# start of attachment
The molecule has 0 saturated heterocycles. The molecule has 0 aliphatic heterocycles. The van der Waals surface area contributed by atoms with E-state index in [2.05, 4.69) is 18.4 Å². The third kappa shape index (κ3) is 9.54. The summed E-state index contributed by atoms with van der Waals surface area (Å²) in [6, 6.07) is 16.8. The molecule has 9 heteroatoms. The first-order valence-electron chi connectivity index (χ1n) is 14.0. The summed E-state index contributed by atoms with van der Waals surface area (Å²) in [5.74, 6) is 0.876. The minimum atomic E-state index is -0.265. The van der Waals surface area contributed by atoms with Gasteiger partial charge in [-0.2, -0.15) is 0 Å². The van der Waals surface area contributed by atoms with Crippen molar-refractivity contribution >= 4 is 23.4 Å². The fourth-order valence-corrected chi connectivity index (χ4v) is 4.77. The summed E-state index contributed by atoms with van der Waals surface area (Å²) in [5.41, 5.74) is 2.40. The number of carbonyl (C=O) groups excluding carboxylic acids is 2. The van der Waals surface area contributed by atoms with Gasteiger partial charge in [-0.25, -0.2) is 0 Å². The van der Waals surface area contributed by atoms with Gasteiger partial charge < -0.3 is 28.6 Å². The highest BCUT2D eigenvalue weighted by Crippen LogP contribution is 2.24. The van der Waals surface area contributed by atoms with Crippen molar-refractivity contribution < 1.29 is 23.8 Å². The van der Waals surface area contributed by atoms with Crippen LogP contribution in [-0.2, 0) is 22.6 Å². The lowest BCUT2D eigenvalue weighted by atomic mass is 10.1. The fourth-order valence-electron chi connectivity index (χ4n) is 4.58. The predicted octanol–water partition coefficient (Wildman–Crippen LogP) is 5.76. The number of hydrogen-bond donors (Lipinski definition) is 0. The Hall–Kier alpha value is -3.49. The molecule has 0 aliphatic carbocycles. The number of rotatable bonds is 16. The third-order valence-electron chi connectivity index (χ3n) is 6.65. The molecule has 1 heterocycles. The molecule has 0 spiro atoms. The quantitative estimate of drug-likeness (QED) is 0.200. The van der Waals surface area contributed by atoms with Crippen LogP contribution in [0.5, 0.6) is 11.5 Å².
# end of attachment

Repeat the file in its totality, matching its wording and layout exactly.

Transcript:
The molecule has 0 saturated heterocycles. The molecule has 0 aliphatic heterocycles. The van der Waals surface area contributed by atoms with E-state index in [2.05, 4.69) is 18.4 Å². The third kappa shape index (κ3) is 9.54. The summed E-state index contributed by atoms with van der Waals surface area (Å²) in [6, 6.07) is 16.8. The molecule has 9 heteroatoms. The first-order valence-electron chi connectivity index (χ1n) is 14.0. The summed E-state index contributed by atoms with van der Waals surface area (Å²) in [5.74, 6) is 0.876. The minimum atomic E-state index is -0.265. The van der Waals surface area contributed by atoms with Gasteiger partial charge in [-0.2, -0.15) is 0 Å². The van der Waals surface area contributed by atoms with Crippen molar-refractivity contribution >= 4 is 23.4 Å². The fourth-order valence-corrected chi connectivity index (χ4v) is 4.77. The summed E-state index contributed by atoms with van der Waals surface area (Å²) in [5.41, 5.74) is 2.40. The number of carbonyl (C=O) groups excluding carboxylic acids is 2. The van der Waals surface area contributed by atoms with Gasteiger partial charge in [-0.25, -0.2) is 0 Å². The van der Waals surface area contributed by atoms with Gasteiger partial charge < -0.3 is 28.6 Å². The highest BCUT2D eigenvalue weighted by Crippen LogP contribution is 2.24. The van der Waals surface area contributed by atoms with Crippen molar-refractivity contribution < 1.29 is 23.8 Å². The van der Waals surface area contributed by atoms with Crippen LogP contribution in [-0.2, 0) is 22.6 Å². The lowest BCUT2D eigenvalue weighted by atomic mass is 10.1. The fourth-order valence-electron chi connectivity index (χ4n) is 4.58. The predicted octanol–water partition coefficient (Wildman–Crippen LogP) is 5.76. The number of hydrogen-bond donors (Lipinski definition) is 0. The Hall–Kier alpha value is -3.49. The molecule has 0 aliphatic carbocycles. The number of rotatable bonds is 16. The third-order valence-electron chi connectivity index (χ3n) is 6.65. The molecule has 1 heterocycles. The molecule has 0 spiro atoms. The quantitative estimate of drug-likeness (QED) is 0.200. The van der Waals surface area contributed by atoms with Crippen LogP contribution in [0.5, 0.6) is 11.5 Å².